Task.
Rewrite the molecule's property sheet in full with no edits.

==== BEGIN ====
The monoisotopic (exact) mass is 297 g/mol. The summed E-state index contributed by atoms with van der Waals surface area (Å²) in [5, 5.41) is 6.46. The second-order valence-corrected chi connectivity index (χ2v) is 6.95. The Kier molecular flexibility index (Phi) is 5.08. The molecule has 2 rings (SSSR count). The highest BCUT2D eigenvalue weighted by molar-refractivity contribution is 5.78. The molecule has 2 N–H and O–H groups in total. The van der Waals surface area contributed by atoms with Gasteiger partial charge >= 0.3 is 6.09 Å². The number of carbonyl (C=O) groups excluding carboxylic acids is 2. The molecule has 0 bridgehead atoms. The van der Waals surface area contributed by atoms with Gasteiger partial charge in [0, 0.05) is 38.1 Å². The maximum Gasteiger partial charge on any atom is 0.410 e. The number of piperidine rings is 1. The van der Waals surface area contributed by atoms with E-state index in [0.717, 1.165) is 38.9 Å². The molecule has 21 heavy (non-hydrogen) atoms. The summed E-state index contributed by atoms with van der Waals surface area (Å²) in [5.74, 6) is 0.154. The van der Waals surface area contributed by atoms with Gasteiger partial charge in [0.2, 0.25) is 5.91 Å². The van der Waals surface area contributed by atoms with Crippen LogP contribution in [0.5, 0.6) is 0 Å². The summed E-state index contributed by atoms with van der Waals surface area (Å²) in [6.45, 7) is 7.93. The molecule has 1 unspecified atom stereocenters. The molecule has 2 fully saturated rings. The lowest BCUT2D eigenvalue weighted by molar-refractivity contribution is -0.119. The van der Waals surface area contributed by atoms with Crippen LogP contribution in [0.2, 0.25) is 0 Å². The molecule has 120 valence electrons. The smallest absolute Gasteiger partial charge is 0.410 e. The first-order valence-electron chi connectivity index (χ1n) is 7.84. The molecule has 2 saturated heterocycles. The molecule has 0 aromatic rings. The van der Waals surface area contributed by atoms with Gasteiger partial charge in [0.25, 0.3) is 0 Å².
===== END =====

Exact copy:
The monoisotopic (exact) mass is 297 g/mol. The summed E-state index contributed by atoms with van der Waals surface area (Å²) in [5, 5.41) is 6.46. The second-order valence-corrected chi connectivity index (χ2v) is 6.95. The Kier molecular flexibility index (Phi) is 5.08. The molecule has 2 rings (SSSR count). The highest BCUT2D eigenvalue weighted by molar-refractivity contribution is 5.78. The molecule has 2 N–H and O–H groups in total. The van der Waals surface area contributed by atoms with Gasteiger partial charge >= 0.3 is 6.09 Å². The number of carbonyl (C=O) groups excluding carboxylic acids is 2. The molecule has 0 bridgehead atoms. The van der Waals surface area contributed by atoms with Gasteiger partial charge in [0, 0.05) is 38.1 Å². The maximum Gasteiger partial charge on any atom is 0.410 e. The number of piperidine rings is 1. The van der Waals surface area contributed by atoms with E-state index in [0.717, 1.165) is 38.9 Å². The molecule has 21 heavy (non-hydrogen) atoms. The summed E-state index contributed by atoms with van der Waals surface area (Å²) in [5.74, 6) is 0.154. The van der Waals surface area contributed by atoms with Gasteiger partial charge in [0.2, 0.25) is 5.91 Å². The van der Waals surface area contributed by atoms with Crippen LogP contribution in [0.5, 0.6) is 0 Å². The summed E-state index contributed by atoms with van der Waals surface area (Å²) in [6.45, 7) is 7.93. The molecule has 1 unspecified atom stereocenters. The molecule has 2 fully saturated rings. The lowest BCUT2D eigenvalue weighted by molar-refractivity contribution is -0.119. The van der Waals surface area contributed by atoms with Crippen LogP contribution in [0.2, 0.25) is 0 Å². The molecule has 120 valence electrons. The smallest absolute Gasteiger partial charge is 0.410 e. The first-order valence-electron chi connectivity index (χ1n) is 7.84. The molecule has 2 saturated heterocycles. The molecule has 0 aromatic rings. The van der Waals surface area contributed by atoms with Gasteiger partial charge in [0.25, 0.3) is 0 Å².